There's no more important question facing investors than how to find great stocks. Just one stock can make a difference of tens of thousands or even hundreds of thousands of dollars, but finding tomorrow's big winners isn't easy.

An infographic outlining the four steps of how to find small-cap stocks.
Image source: The Motley Fool

If you're looking for potentially life-changing returns, investing in small-cap stocks is a good start. These are smaller companies than the blue-chip stocks that make up the Dow Jones Industrial Average (DJINDICES:^DJI) and much of the S&P 500 (SNPINDEX:^GSPC), but they tend to offer the most growth potential. That makes small caps among the most exciting segments in the stock market today, and, while they are definitely volatile, you won't find any other slice of the market that matches their potential upside.

Step 1: Identify a small cap

Step 1: Identify a small cap

The first thing you need to do when looking for great small caps is to start with small companies. For our purposes, that means any company with a market capitalization (market cap) between $300 million and $2 billion.

According to the stock screener, there are 1,684 companies trading on the major U.S. exchanges valued between $300 million and $2 billion. That's too many to work with, which means we need additional criteria.

Step 2: Identify a strong business

Step 2: Identify a strong business

There are any number of ways to identify a strong business, but what makes small-cap stocks appealing for most investors is their growth potential. Therefore, investors should focus their search efforts around finding companies that could deliver explosive growth, or the possibility of being the next Amazon (AMZN 0.58%) or Netflix (NFLX 1.73%). Below are a number of metrics to look at to determine if a small-cap stock can be a big winner.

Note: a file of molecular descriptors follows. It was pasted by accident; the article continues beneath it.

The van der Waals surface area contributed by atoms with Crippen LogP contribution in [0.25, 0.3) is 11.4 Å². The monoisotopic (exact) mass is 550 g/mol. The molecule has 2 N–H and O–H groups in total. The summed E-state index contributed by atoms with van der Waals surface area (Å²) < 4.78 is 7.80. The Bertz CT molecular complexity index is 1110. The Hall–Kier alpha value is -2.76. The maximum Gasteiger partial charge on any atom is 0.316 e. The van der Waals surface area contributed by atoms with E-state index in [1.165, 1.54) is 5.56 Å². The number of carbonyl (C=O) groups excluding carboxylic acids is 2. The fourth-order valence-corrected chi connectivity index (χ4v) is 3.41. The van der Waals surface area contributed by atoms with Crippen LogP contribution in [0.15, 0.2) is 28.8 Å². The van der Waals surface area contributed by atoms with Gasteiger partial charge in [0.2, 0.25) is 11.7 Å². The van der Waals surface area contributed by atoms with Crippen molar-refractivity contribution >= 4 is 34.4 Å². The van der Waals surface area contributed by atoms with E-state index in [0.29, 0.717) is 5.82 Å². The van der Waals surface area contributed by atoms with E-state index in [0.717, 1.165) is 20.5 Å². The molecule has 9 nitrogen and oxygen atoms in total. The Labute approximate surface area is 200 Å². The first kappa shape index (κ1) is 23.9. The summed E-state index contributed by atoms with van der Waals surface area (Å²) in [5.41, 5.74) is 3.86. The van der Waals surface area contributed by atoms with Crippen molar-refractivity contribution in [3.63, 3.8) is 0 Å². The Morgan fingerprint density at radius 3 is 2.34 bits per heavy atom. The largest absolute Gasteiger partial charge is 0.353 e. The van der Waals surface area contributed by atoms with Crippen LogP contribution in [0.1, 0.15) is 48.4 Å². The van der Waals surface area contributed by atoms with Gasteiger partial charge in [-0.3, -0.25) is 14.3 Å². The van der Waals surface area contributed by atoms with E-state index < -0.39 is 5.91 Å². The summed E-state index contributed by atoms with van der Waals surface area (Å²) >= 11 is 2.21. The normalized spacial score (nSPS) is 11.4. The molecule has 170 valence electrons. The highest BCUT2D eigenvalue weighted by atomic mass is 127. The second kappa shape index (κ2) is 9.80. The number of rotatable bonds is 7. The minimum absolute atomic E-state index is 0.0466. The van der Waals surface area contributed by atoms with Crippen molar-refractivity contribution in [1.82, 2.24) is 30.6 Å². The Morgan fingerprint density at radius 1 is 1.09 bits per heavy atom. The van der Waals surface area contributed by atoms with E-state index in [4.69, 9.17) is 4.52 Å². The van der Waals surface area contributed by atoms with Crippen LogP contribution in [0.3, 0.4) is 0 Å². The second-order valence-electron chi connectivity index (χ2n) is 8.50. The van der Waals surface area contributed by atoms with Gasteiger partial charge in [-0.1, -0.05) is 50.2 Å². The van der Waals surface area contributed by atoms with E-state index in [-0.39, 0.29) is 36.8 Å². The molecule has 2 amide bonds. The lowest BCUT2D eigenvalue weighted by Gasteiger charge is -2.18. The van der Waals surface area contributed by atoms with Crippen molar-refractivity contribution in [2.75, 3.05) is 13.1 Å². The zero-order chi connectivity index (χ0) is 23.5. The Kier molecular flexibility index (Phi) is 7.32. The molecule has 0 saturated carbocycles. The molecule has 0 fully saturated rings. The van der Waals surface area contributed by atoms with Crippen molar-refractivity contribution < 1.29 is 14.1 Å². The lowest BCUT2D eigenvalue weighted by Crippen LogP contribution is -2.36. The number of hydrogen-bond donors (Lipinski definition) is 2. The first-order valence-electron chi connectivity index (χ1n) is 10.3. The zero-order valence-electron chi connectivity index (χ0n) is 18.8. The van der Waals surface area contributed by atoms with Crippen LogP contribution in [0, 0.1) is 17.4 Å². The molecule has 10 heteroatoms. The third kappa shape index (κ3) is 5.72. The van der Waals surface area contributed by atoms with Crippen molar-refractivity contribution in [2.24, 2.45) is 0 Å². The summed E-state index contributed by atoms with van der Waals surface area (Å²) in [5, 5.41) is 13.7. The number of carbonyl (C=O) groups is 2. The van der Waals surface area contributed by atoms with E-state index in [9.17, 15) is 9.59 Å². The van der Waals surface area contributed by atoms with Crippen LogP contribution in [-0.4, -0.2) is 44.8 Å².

• Revenue growth: Of all the ways of measuring a business, revenue growth is probably the most important for finding big potential winners. Generally investors should look for a company with at least 20% revenue growth, which often demonstrates disruptive potential, and the ability to sustain that growth. If a company's revenue growth is decelerating, that's a sign that either its business is rapidly maturing or the industry was based on a fad. You can find some recent examples of the latter phenomenon, like Groupon (GRPN 2.38%) and Blue Apron (NYSE:APRN).
  • Past price appreciation: Investors generally respond to strong businesses by sending the stock price up; past stock price appreciation is a good sign of a company that has what it takes to outperform over the long term. Alternatively, stocks that have languished for several years or mirrored the market are less likely to deliver monster growth. While underlying performance in the business is ultimately more important than the movement in the stock price, past price appreciation is an easy quality to look for and recognize.
  • Total addressable market (TAM): It's also important to consider how big a company can become. Often, companies cite their total addressable market, which could be in the tens of billions, the hundreds of billions, or even the trillions, to show how big their growth opportunity is. Some categories, like e-commerce, tend to have huge TAMs, as these companies are disrupting physical retail, a multitrillion-dollar industry. Other businesses, meanwhile, are more focused and won't have as much room to grow. A large TAM alone isn't evidence of a strong business, but in combination with other metrics like revenue growth, it can point to a potential juggernaut.
  • Profit potential: Many small-cap stocks aren't profitable. Often these are young companies still growing rapidly and investing in the future. However, even if a given stock isn't in the black, it's important to consider its ability to turn a profit. This could come from its business model, competitive advantages, or a valuable asset. Similarly, you'll want to look at the company's margins to see if they are moving toward profitability. If the company isn't profitable according to generally accepted accounting principles (GAAP), it's also worth looking at metrics like non-GAAP earnings, EBITDA, and free cash flow. If a stock is profitable, earnings per share (EPS) growth is the best metric to follow.

Generally Accepted Accounting Principles (GAAP)